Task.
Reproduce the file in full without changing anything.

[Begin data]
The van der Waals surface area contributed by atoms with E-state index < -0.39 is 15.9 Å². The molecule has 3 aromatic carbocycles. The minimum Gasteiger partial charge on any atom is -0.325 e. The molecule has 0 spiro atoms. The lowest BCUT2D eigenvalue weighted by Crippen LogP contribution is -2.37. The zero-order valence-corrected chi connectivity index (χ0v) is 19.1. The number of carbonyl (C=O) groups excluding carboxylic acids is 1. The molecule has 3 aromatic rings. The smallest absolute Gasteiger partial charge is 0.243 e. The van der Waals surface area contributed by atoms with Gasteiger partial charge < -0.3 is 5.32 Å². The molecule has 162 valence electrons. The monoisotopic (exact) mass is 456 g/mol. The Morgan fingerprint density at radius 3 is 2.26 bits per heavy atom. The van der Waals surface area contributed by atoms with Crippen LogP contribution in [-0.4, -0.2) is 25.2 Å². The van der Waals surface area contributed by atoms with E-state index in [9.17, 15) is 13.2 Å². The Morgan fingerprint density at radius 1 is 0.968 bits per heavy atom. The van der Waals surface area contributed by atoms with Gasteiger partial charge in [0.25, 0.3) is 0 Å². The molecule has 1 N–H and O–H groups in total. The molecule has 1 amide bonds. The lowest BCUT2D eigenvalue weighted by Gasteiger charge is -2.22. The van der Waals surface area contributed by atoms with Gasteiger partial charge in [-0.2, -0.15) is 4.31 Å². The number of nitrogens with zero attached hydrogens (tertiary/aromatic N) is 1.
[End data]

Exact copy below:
The van der Waals surface area contributed by atoms with E-state index < -0.39 is 15.9 Å². The molecule has 3 aromatic carbocycles. The minimum Gasteiger partial charge on any atom is -0.325 e. The molecule has 0 spiro atoms. The lowest BCUT2D eigenvalue weighted by Crippen LogP contribution is -2.37. The zero-order valence-corrected chi connectivity index (χ0v) is 19.1. The number of carbonyl (C=O) groups excluding carboxylic acids is 1. The molecule has 3 aromatic rings. The smallest absolute Gasteiger partial charge is 0.243 e. The van der Waals surface area contributed by atoms with Gasteiger partial charge < -0.3 is 5.32 Å². The molecule has 162 valence electrons. The monoisotopic (exact) mass is 456 g/mol. The Morgan fingerprint density at radius 3 is 2.26 bits per heavy atom. The van der Waals surface area contributed by atoms with Crippen LogP contribution in [-0.4, -0.2) is 25.2 Å². The van der Waals surface area contributed by atoms with E-state index in [9.17, 15) is 13.2 Å². The Morgan fingerprint density at radius 1 is 0.968 bits per heavy atom. The van der Waals surface area contributed by atoms with Gasteiger partial charge in [0.25, 0.3) is 0 Å². The molecule has 1 N–H and O–H groups in total. The molecule has 1 amide bonds. The lowest BCUT2D eigenvalue weighted by Gasteiger charge is -2.22. The van der Waals surface area contributed by atoms with Gasteiger partial charge in [-0.2, -0.15) is 4.31 Å². The number of nitrogens with zero attached hydrogens (tertiary/aromatic N) is 1.